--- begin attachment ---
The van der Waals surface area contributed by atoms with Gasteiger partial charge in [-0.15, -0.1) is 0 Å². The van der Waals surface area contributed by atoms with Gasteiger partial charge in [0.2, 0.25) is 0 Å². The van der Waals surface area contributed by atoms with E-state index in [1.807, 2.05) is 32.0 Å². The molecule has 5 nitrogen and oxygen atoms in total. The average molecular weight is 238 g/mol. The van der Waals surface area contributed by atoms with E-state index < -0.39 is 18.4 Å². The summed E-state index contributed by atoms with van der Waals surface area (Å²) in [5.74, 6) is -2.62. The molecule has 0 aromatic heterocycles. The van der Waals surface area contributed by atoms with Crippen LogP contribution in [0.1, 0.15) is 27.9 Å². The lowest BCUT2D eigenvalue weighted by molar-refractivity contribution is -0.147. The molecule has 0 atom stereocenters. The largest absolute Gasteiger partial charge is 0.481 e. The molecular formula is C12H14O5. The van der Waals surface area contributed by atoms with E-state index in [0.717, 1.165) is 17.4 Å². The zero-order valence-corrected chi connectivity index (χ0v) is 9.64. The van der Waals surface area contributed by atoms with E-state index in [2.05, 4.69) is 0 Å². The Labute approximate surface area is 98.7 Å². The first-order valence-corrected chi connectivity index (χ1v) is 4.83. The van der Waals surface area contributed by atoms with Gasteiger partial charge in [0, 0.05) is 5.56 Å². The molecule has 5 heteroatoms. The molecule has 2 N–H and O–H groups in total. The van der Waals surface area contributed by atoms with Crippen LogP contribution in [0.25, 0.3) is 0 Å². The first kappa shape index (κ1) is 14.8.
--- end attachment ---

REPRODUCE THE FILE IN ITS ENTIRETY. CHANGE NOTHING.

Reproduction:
The van der Waals surface area contributed by atoms with Gasteiger partial charge in [-0.15, -0.1) is 0 Å². The van der Waals surface area contributed by atoms with Gasteiger partial charge in [0.2, 0.25) is 0 Å². The van der Waals surface area contributed by atoms with E-state index in [1.807, 2.05) is 32.0 Å². The molecule has 5 nitrogen and oxygen atoms in total. The average molecular weight is 238 g/mol. The van der Waals surface area contributed by atoms with E-state index < -0.39 is 18.4 Å². The summed E-state index contributed by atoms with van der Waals surface area (Å²) in [5.74, 6) is -2.62. The molecule has 0 aromatic heterocycles. The van der Waals surface area contributed by atoms with Crippen LogP contribution in [0.1, 0.15) is 27.9 Å². The lowest BCUT2D eigenvalue weighted by molar-refractivity contribution is -0.147. The molecule has 0 atom stereocenters. The largest absolute Gasteiger partial charge is 0.481 e. The molecular formula is C12H14O5. The van der Waals surface area contributed by atoms with E-state index in [0.717, 1.165) is 17.4 Å². The zero-order valence-corrected chi connectivity index (χ0v) is 9.64. The van der Waals surface area contributed by atoms with E-state index in [2.05, 4.69) is 0 Å². The Labute approximate surface area is 98.7 Å². The first-order valence-corrected chi connectivity index (χ1v) is 4.83. The van der Waals surface area contributed by atoms with Gasteiger partial charge in [0, 0.05) is 5.56 Å². The molecule has 5 heteroatoms. The molecule has 2 N–H and O–H groups in total. The van der Waals surface area contributed by atoms with Crippen LogP contribution in [0.25, 0.3) is 0 Å². The first kappa shape index (κ1) is 14.8.